Ars Electronica Festival 2015 – Linz (AT)

Ars Electronica Festival is a big “container” of art and technology (and everything there is between them). Arts and technology connect in several ways: technical innovation and its consequences on society is one of the main topics in art today.
Touch screens, virtual reality visors and other interfaces are the main attraction of the exhibitions and then there are technology related artworks, not made of technology, but made to make us meditate on tech.

Photo showing an impression of voestalpine Klangwolke (Cloud of Sound) 2015: Hochwald. Tanz der Bäume im Donaupark. The woods come to town: For the voestalpine Klangwolke 2015, director Hubert Lepka and his company Lawine Torrèn (AT) have taken their inspiration from Aldabert Stifter’s romantic tale “Hochwald.” The forest is the chief protagonist in both the original and Joey Wimplinger’s new text version. For Stifter, the woods still constituted a secure place of refuge for two young women during a time of troubles and war, whereas the current production scrutinizes the forest’s future prospects as a “natural landscape.” credit: Florian Voggeneder via

technical innovation and its consequences on society is one of the main topics in art today

This year’s topic was the “city of the future”, it may sound a bit banal or too general, but it has allowed expressing the whole potential of the event, making of Linz a city from the future for a week. Self-driving cars, electric motorbikes, hydroponics, organic food, internet of things, things of the internet et cetera  create an exciting enviroment interacting with the structures from the past, like the post, the historical city centre.

Photo showing the Mercedes-Benz F 015 Luxury in Motion during his stay in the main square of Linz. credit: Florian Voggeneder via

Each object of the exhibition has an essential caption, suitable for the generality of the audience. It was possible to figure out the meaning of each piece of art, and the functionality of every new technology.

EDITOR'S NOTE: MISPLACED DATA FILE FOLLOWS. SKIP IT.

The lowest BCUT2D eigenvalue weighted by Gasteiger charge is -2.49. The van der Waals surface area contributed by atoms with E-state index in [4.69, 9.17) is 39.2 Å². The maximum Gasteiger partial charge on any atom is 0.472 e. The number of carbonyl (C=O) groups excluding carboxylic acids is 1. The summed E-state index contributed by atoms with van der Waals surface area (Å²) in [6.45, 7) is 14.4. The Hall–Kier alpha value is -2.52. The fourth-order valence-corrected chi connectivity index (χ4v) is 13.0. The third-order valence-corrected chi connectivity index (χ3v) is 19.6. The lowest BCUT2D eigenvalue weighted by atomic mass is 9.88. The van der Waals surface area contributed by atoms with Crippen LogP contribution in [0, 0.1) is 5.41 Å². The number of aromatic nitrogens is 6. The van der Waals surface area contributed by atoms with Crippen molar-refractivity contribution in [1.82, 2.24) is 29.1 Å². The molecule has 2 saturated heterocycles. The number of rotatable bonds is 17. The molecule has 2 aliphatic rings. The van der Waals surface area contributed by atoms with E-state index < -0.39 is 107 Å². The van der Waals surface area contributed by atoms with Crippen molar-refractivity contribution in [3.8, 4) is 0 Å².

Photo showing Death of Things (DoT) by Martín Nadal (ES) at Interface Cultures:Post-Post Exhibition during the Opening and Introduction Parcours. credit: tom mesic via

Just visit the Ars Electronica Center on every day of the year and try on the prosthesis of a tail and pet the robotic seal cub and you will agree.

https://www.flickr.com/photos/arselectronica/5514729300/in/photolist-9pjqTE-9pgnK4-isTqqd-ayArCp

“Paro” by Japans National Institute of Advanced Industrial Science and Technology (AIST) is an animal-like robot that has been in use in Japan and Europe since 2003 for therapeutic purposes—for example, providing care to people with Alzheimer’s disease. Modeled on a baby seal, Paro registers environmental stimuli via two computers and five sensors that measure touch, light, sound, temperature and physical position. This enables it to interact with its human interlocutor. Paro is able to learn—it can recognize 50 different voices and responds to its name. The form of a baby seal was selected because most people have no preconceptions about how this creature behaves.
credit: rubra via

We managed to live the Ars Electronica not as experts, nor as engineers, enjoying the sense of wonder even for the most easy to understand technologies. Just visit the Ars Electronica Center on every day of the year and try on the prosthesis of a tail and pet the robotic seal cub and you will agree.

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